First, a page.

Read this book as a travel companion for China, but if you’re looking for a story that grips you’ll have to look elsewhere.

Oryx and Crake

My continuing effort to read as a writer has landed me in the world of Margaret Atwood’s Oryx and Crake. It’s a wonderful dystopian novel that is poetic in its descriptions. From the first page, the tone is bleak and you already have an idea of how the book ends. Getting there is the interesting part and worth reading.

Atwood tells the story of Jimmy in the present and how he got to his certain position in life. Most of the book is told in flashback on Jimmy’s part. I haven’t read a book told in this manner, which I found refreshing. I found the jumping back and forth between the past and present helped with the tempo. Just when you’ve had enough of Jimmy’s bleak present you’re transported back to his past to explain something.

The poetic descriptions I mentioned above are the downside. I felt that Atwood went off the deep end in describing. The first few pages were a great example. After the first page, I knew Jimmy was living in a post-apocalyptic world. I felt that the description, while well-done, served as too much. I was already wanting to move forward but Atwood wouldn’t let me.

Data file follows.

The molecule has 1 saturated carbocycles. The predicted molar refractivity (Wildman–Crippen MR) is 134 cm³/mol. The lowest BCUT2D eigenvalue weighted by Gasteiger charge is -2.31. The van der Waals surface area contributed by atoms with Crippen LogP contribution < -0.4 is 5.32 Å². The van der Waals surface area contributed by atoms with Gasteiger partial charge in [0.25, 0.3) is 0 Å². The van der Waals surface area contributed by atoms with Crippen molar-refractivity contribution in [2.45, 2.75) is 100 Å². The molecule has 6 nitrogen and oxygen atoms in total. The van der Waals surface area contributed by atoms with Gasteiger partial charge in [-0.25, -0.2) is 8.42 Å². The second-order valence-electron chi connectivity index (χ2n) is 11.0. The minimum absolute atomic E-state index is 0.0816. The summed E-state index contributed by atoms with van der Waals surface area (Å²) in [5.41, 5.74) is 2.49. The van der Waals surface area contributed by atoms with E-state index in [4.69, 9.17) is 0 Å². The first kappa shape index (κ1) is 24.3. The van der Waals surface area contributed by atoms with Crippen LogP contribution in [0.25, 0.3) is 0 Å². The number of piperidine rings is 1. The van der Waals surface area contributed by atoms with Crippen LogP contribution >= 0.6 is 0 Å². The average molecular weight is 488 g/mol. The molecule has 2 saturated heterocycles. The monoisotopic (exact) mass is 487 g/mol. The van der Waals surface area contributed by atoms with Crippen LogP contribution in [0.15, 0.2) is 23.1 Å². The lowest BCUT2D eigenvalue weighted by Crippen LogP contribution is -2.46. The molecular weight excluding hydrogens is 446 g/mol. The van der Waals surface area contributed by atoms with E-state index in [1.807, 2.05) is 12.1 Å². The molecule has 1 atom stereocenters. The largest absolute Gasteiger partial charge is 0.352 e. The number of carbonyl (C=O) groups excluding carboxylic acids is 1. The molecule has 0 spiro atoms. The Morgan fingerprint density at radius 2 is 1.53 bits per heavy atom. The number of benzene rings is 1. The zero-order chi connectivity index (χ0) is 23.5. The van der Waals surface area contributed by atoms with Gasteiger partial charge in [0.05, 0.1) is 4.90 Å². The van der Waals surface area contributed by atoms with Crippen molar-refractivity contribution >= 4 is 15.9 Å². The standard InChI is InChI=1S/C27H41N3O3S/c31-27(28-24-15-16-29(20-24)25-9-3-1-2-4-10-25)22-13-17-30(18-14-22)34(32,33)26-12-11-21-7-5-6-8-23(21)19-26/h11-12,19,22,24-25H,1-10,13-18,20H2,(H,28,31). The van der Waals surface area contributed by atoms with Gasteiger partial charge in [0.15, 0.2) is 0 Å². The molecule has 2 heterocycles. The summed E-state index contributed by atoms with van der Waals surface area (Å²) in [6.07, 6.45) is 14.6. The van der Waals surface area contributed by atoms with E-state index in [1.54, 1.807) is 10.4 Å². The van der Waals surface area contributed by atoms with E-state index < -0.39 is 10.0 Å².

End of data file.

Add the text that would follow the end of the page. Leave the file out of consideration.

The science fiction was pretty cool. Although I’ve read that Atwood doesn’t like the term sci-fi but speculative fiction – whatever. It’s not to hard sci-fi that I feel I’m reading a college text book and not too soft that it’s a children’s book. The focus is about bio-corporations that splice animal DNA then start to try on humans to develop pills, procedures, etc that make them younger, sexier, smarter, happier, and so on. I won’ t reveal too much more but Jimmy is part of major catastrophe involving some aggressive splicing.

I plowed through this book and almost forgot to read as a writer at a few points. No question the writing is good. Certain passages are long and drawn out but this book delivers beyond just science fiction. It probably more literary driven now that I’m looking back at it. Much like I mentioned in Starship Troopers, O and C is character driven. Learning how these characters grow through the novel is fascinating. Moreover, floating back and forth with Jimmy paints a haunting picture of what could have been with love and success. All the while there is a science fiction theme in the back drop.


I’m unsure of when the technology was actually launched but PubIt! looks like its making a splash onto the scene this week. It’s a free site that allows authors to publish pretty much anything. Primarily targeted for e-books, authors can also upload essays, short stories, etc. The site is run by Barnes and Noble and looks pretty slick. I believe this is not the first site to do this but certainly the first big book seller to embrace the era of self-publishing.